OSIRIS-REx will be headed to asteroid Apophis as OSIRIS-APEX
Remember that asteroid that we almost thought was going to annihilate us? Apophis? Well, turns out we're gonna survive, and now NASA has decided to send OSIRIS-REx to check it out. For now, planetary scientist Dante Lauretta of the University of Arizona is the principal investigator of OSIRIS-REx. “Because of its flawless performance at Bennu during the prime mission, the spacecraft maintains enough resources,” DellaGiustina told SYFY WIRE. Apophis will whiz by Earth on April 13, 2029 — which happens to be Friday the 13th — but we aren’t destined to live a real-life version of Asteroid vs.
There is more danger on the horizon for Apophis than there is for us. "Apophis will be substantially affected by Earth's gravitational pull during its close encounter in 2029," she said. OSIRIS-APEX will be getting close enough to it to make unprecedented observations. While the spacecraft won’t pick up a sample this time, it will fire its thrusters near the surface to expose some of the subsurface.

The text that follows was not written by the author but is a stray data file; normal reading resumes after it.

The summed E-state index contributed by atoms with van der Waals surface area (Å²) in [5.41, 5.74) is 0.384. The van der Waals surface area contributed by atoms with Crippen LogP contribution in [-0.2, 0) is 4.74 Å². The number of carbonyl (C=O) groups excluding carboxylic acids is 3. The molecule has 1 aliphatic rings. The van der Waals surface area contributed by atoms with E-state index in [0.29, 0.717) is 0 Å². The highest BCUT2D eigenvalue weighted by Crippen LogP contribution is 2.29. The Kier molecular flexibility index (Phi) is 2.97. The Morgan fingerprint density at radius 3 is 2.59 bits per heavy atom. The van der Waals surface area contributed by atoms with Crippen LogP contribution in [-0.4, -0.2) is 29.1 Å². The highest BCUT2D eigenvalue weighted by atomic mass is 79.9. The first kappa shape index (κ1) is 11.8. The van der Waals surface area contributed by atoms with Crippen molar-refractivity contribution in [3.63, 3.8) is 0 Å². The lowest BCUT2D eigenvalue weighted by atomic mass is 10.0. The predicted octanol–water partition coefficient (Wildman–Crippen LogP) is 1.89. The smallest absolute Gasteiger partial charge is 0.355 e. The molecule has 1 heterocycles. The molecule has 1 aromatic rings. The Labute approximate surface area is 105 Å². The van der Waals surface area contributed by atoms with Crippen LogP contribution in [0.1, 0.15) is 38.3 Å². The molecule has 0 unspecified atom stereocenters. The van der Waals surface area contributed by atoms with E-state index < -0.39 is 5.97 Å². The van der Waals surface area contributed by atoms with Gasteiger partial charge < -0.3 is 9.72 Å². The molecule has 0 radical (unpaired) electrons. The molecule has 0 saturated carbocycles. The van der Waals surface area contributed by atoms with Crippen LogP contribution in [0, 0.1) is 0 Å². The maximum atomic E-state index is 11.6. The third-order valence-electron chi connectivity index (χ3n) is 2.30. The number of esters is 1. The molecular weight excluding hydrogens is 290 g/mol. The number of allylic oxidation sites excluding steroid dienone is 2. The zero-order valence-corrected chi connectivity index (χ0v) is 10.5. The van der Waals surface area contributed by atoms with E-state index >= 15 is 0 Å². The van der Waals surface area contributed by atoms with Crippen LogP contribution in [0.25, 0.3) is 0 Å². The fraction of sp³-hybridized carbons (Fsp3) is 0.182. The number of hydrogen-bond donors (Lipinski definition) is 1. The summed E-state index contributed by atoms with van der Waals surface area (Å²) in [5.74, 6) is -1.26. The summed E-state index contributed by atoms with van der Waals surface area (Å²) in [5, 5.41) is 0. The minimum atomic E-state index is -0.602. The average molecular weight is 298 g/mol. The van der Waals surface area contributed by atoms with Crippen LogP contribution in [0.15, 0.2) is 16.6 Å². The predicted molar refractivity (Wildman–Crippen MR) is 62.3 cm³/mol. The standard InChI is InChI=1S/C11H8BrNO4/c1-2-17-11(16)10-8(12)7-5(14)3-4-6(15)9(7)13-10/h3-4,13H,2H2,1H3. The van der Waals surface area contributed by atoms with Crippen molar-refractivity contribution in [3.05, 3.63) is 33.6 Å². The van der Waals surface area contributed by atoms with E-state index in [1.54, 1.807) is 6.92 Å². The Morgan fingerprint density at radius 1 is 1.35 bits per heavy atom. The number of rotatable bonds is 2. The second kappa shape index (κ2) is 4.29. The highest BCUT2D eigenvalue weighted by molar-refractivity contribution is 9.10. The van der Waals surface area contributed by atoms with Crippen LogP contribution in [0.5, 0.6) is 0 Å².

"At Apophis, we know getting into orbit around such a small object will be a challenge," said DellaGiustina. S-type asteroids like Apophis were not previously thought to have any water ice, which had only been observed on C-types, but two of the largest ones recently disproved that. "Data of Apophis returned by the OSIRIS-REx spectrometers — which were designed to detect water — can help quantify the even small amounts of water that stony asteroids may have delivered to early Earth. After leaving the Bennu samples behind, OSIRIS-APEX will take off for Apophis in October 2023.
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